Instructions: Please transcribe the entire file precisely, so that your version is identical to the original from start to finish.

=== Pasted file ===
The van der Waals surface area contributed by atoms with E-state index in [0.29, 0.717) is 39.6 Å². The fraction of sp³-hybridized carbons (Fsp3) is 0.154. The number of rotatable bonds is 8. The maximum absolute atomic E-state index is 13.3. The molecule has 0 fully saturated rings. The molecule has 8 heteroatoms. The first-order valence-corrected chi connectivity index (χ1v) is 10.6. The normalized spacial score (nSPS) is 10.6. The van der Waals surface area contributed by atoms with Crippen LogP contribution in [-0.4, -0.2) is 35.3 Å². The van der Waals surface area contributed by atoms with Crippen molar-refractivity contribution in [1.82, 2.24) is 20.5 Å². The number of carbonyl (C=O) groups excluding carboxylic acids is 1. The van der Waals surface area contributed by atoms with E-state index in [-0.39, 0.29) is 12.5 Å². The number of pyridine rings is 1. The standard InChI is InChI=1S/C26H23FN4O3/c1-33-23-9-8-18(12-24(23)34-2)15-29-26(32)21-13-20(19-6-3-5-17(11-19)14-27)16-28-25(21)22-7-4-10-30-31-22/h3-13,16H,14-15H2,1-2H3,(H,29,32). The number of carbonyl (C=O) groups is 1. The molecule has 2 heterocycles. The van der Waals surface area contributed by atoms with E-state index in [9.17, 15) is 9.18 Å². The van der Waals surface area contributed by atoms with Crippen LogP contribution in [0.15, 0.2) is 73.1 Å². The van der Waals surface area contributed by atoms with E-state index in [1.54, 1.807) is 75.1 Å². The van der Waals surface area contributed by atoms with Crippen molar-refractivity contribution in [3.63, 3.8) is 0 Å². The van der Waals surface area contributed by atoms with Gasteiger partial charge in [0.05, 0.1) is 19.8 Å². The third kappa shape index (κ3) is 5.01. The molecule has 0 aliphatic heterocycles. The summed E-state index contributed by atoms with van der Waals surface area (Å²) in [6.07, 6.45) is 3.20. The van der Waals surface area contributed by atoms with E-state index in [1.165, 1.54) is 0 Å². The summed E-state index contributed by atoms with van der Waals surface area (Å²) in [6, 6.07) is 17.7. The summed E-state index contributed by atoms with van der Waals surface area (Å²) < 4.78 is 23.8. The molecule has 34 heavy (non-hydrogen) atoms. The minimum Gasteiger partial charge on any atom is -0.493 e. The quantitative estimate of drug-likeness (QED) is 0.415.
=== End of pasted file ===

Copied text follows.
The van der Waals surface area contributed by atoms with E-state index in [0.29, 0.717) is 39.6 Å². The fraction of sp³-hybridized carbons (Fsp3) is 0.154. The number of rotatable bonds is 8. The maximum absolute atomic E-state index is 13.3. The molecule has 0 fully saturated rings. The molecule has 8 heteroatoms. The first-order valence-corrected chi connectivity index (χ1v) is 10.6. The normalized spacial score (nSPS) is 10.6. The van der Waals surface area contributed by atoms with Crippen LogP contribution in [-0.4, -0.2) is 35.3 Å². The van der Waals surface area contributed by atoms with Crippen molar-refractivity contribution in [1.82, 2.24) is 20.5 Å². The number of carbonyl (C=O) groups excluding carboxylic acids is 1. The van der Waals surface area contributed by atoms with E-state index in [-0.39, 0.29) is 12.5 Å². The number of pyridine rings is 1. The standard InChI is InChI=1S/C26H23FN4O3/c1-33-23-9-8-18(12-24(23)34-2)15-29-26(32)21-13-20(19-6-3-5-17(11-19)14-27)16-28-25(21)22-7-4-10-30-31-22/h3-13,16H,14-15H2,1-2H3,(H,29,32). The number of carbonyl (C=O) groups is 1. The molecule has 2 heterocycles. The van der Waals surface area contributed by atoms with E-state index in [9.17, 15) is 9.18 Å². The van der Waals surface area contributed by atoms with Crippen LogP contribution in [0.15, 0.2) is 73.1 Å². The van der Waals surface area contributed by atoms with E-state index in [1.54, 1.807) is 75.1 Å². The van der Waals surface area contributed by atoms with Crippen molar-refractivity contribution in [3.63, 3.8) is 0 Å². The van der Waals surface area contributed by atoms with Gasteiger partial charge in [0.05, 0.1) is 19.8 Å². The third kappa shape index (κ3) is 5.01. The molecule has 0 aliphatic heterocycles. The summed E-state index contributed by atoms with van der Waals surface area (Å²) in [6.07, 6.45) is 3.20. The van der Waals surface area contributed by atoms with E-state index in [1.165, 1.54) is 0 Å². The summed E-state index contributed by atoms with van der Waals surface area (Å²) in [6, 6.07) is 17.7. The summed E-state index contributed by atoms with van der Waals surface area (Å²) < 4.78 is 23.8. The molecule has 34 heavy (non-hydrogen) atoms. The minimum Gasteiger partial charge on any atom is -0.493 e. The quantitative estimate of drug-likeness (QED) is 0.415.